Nearly half of all Australian adults and children experience online harm, but barely any are reporting it to the organisation set up by the government to deal with it, according to “deeply disturbing” survey data released on Sunday.
It revealed almost 40 per cent of adults experienced online harm in the last 12 months. This increased for diverse groups experiencing serious discrimination (50 per cent) and children receiving online verbal abuse (45 per cent).
But few people report the online harm and even fewer identified Australia’s eSafety Commissioner as an organisation they’d turn to for help with online safety.
Just two per cent of parents surveyed in the 2022 National Online Safety Survey identified the Commissioner as a source of online safety help, despite the office existing since 2015 and wielding unprecedented intervention powers.
Julie Inman Grant has served as eSafety Commissioner since 2017 and will remain in the job until at least 2027. Under a controversial new Online Safety Act, her office now has the power to issue take-down notices to a range of online services in relation to online content deemed to be harmful.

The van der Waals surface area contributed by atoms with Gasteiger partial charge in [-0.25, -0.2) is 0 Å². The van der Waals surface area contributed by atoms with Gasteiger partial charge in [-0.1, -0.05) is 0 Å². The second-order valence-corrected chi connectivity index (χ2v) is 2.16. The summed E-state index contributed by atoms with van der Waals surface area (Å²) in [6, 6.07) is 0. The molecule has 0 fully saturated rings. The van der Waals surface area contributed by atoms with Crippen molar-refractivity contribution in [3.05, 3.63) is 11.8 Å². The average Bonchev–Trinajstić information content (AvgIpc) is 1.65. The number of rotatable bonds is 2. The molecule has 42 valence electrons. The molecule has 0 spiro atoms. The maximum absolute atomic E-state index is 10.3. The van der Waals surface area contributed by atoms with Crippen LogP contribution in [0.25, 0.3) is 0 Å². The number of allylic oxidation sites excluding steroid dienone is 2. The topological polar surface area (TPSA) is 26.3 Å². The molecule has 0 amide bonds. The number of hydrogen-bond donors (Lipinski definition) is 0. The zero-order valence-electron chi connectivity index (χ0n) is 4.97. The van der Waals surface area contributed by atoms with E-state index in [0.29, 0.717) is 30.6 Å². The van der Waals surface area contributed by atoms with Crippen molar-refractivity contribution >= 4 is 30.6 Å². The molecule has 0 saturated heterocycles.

The Act also requires service providers to meet government safety expectations and develop codes of conduct, while the eSafety Commissioner also serves an online safety awareness and support function.
But the efforts have had only limited impact on online safety, according to the survey.
Under four per cent of parents and twelve per cent of children surveyed said they report harm experienced online, like abuse or being sent violent or sexual content, to the eSafety Commissioner.
Communications minister Michelle Rowland said the results of the survey were “deeply disturbing”.
“I urge all Australian parents, carers and children to visit the eSafety Commissioner’s website to learn more about the support that is available,” she said in a statement.
Ms Inman Grant said her office is available to help every Australian.
“We help thousands of people every year who report online abuse and seriously harmful content to us, by getting content taken down quickly and providing compassionate advice and support,” she said in a statement.
“Over the past seven years we have investigated almost 100,000 reports about child cyberbullying, illegal and restricted content including child sexual exploitation material, image-based abuse, and serious adult cyber abuse.”
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